FD: Talk about the process of performing for diners.
AU: Well, you go upstairs to one of the hotel rooms, it’s on the second floor of Ace Hotel and it overlooks the street, which is where they have all the tables. And I was hooked to a rope — just in case. I think if I ever did it again, I probably wouldn’t need the rope, but it was good just for safety. The rope was anchored to a coat rack that was in the wall. They had sound set up in the room. I had my piano player, Trevor, who was just to the left of me playing — and then the room next door is the green room. So for all intents and purposes, it worked!
FD: Max – was it emotional singing from the window?
MVE: There were a couple of times where I really got lost in the music. There is one song that I sing a lot — I do a kind of more romantic version of the song “On This Night of a Thousand Stars” from Evita. And I was just sitting on the ledge of a window, looking up at the sky and the city lights and the stars. It had been raining and then suddenly the whole sky cleared up and there was no more rain and it was just so surreal. And at that moment, with my mom there in the audience — who I have not gotten a chance to perform for in a very long time — it did move me.
FD: What’s been the most challenging thing you’ve experienced as an artist during the shutdown?
MVE: I’m such a born and bred New Yorker and I love my city. I live right in the theater district. I see the theaters closed. I see the businesses closing because they rely on Broadway and tourists. For me, as an artist, seeing people around me suffer and seeing my city suffer, you know… it’s hard to see that day in and day out.
AU: I think on a personal level, artists take in so much from people around us and connections with other people. And I think not having that has been really frustrating. We’ve been so isolated, and I think that’s why singing at Broadway @ Breslin was so special.
It didn’t really hit me until I was leaning out the window . . . I haven’t performed in New York City since January of 2020. It all sort of hit me like a ton of bricks. It was really special.– Alysha Umphress
FD: Dr. Fauci recently went on the record saying Broadway may be able to come back in the fall. what’s the one thing you’re looking forward to the most once Broadway is back up and running?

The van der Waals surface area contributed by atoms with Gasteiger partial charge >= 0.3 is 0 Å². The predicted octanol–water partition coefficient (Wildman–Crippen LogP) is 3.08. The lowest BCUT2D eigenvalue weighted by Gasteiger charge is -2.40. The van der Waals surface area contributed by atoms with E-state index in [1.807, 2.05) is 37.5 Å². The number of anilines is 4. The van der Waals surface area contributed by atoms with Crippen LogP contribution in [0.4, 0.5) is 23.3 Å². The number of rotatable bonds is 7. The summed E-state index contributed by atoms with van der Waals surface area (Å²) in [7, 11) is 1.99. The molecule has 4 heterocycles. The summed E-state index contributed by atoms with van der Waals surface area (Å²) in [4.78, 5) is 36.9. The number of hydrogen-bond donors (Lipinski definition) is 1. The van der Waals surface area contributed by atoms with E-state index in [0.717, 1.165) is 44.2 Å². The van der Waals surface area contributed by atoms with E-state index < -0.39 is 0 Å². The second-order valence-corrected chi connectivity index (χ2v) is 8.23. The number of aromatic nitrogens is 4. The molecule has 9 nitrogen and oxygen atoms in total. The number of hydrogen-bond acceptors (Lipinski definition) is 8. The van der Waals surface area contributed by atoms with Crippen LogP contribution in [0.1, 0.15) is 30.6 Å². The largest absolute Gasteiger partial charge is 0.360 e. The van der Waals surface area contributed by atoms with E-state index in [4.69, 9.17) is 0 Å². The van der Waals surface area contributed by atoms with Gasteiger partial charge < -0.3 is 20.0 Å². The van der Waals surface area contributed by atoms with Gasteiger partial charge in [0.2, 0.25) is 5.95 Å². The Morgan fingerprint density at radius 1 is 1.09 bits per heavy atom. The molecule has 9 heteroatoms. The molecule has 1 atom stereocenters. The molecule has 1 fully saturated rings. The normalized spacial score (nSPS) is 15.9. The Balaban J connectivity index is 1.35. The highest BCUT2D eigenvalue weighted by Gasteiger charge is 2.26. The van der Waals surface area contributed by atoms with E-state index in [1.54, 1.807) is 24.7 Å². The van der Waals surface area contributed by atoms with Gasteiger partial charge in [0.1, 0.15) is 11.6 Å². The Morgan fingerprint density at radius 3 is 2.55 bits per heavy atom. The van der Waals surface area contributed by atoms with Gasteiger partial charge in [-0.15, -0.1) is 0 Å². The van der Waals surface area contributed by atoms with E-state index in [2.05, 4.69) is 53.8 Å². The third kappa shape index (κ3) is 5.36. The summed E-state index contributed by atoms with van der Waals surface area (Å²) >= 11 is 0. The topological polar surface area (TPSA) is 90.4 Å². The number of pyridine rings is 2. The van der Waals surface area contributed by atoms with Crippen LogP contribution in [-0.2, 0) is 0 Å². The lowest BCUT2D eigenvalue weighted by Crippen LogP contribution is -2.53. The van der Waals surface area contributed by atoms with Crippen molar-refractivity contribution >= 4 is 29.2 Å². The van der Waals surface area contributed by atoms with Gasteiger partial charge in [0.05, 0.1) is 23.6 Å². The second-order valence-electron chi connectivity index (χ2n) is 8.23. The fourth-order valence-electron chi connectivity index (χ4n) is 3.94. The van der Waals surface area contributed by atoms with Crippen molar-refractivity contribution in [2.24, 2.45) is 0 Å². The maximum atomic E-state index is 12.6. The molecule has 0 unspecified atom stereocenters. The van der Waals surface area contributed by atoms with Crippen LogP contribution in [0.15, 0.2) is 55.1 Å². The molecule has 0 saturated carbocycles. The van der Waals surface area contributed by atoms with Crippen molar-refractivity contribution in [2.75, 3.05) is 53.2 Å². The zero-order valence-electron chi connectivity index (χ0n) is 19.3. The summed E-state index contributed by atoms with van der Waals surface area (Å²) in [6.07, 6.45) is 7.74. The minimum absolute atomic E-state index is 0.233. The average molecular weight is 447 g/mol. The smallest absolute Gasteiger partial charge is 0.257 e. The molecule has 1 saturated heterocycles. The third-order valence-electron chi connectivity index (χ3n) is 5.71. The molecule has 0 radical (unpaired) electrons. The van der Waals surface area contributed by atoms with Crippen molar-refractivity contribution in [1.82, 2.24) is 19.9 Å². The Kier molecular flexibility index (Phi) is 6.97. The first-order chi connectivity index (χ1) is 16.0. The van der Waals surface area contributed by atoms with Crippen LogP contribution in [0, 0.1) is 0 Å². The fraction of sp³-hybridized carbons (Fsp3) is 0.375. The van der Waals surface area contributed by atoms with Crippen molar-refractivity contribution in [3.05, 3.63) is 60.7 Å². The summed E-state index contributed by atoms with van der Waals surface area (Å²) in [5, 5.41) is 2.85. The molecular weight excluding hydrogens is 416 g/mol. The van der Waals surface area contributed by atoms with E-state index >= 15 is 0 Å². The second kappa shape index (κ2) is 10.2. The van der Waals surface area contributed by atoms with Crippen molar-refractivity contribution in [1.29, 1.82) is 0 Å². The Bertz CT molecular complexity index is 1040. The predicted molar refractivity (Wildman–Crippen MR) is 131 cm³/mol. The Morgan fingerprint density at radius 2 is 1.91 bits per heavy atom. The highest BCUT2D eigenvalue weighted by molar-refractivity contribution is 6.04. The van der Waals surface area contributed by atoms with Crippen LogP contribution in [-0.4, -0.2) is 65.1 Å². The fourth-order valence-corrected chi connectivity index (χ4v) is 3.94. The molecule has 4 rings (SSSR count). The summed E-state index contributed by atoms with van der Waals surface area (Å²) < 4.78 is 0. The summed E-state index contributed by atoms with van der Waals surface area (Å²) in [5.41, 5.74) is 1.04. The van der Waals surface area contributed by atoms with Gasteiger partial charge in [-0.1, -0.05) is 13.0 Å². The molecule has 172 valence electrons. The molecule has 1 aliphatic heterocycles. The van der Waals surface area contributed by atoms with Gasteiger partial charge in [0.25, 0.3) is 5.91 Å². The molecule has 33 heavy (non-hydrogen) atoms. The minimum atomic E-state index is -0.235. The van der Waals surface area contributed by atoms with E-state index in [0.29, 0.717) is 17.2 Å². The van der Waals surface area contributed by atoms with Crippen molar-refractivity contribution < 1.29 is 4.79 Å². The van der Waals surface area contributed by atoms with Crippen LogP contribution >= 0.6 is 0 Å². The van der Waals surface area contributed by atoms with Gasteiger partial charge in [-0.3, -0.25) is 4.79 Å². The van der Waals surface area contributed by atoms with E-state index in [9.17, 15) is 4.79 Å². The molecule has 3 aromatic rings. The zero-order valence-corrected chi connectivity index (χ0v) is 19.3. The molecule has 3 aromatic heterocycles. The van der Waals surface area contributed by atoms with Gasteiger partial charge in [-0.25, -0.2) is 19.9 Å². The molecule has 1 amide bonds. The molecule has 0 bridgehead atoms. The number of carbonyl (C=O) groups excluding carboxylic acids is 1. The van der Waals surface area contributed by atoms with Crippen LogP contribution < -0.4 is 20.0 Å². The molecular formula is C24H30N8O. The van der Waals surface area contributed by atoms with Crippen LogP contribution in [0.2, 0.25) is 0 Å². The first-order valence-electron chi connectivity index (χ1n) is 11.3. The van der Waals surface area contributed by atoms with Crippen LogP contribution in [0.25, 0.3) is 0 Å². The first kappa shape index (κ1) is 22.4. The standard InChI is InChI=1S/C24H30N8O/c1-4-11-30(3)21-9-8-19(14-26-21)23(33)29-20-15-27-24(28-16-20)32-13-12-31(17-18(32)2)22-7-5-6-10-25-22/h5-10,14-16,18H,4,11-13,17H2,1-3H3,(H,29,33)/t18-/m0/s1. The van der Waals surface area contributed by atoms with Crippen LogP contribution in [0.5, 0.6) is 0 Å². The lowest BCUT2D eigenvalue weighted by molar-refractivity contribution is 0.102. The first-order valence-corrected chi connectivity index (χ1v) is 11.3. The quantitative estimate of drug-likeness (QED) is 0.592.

MVE: Just thinking of that first note of the overture, or the first lyric or the first entrance of a performer. I mean — the thrill that I’m going to feel — I’m going to be emotional. I know I’m going to be crying. I mean I’m crying just thinking about it because it’s that important to us.
AU: That first moment when we’re in the theater and the orchestra starts playing, when the lights go to half and just… I can’t imagine what the reaction and the applause and just the energy will be like in the theater! I mean, I’m just counting down the seconds. Whether it’s a straight play or a musical — I’ll see anything. Honestly, I can’t wait.
Like Alysha and Max, I cannot wait to be back in a theater. I keep thinking about what I’m looking forward to the most – is it the orchestra warming up? Or the house lights going to half? My answer changes daily. All I know is that I am going to be a blubbering mess once it actually happens. Broadway is my passion – I moved to the city nearly 20 years ago for the theater, and I’ve dedicated my life to covering the incredible artists who make up the city’s theater community.
Broadway is the beating heart of NYC, and I’m eager to see it alive and thriving again. Until then, I’m grateful for small things — like songs from the second story window.
Ace Hotel London | February 5, 2020
Dan Beaumont has been cultivating spaces for queer nightlife to flourish for over ten years in the London music scene, by opening staples like Dalston Superstore, Dance Tunnel and Voodoo Ray's, and most recently with his legendary gay dance bacchanal, Chapter 10.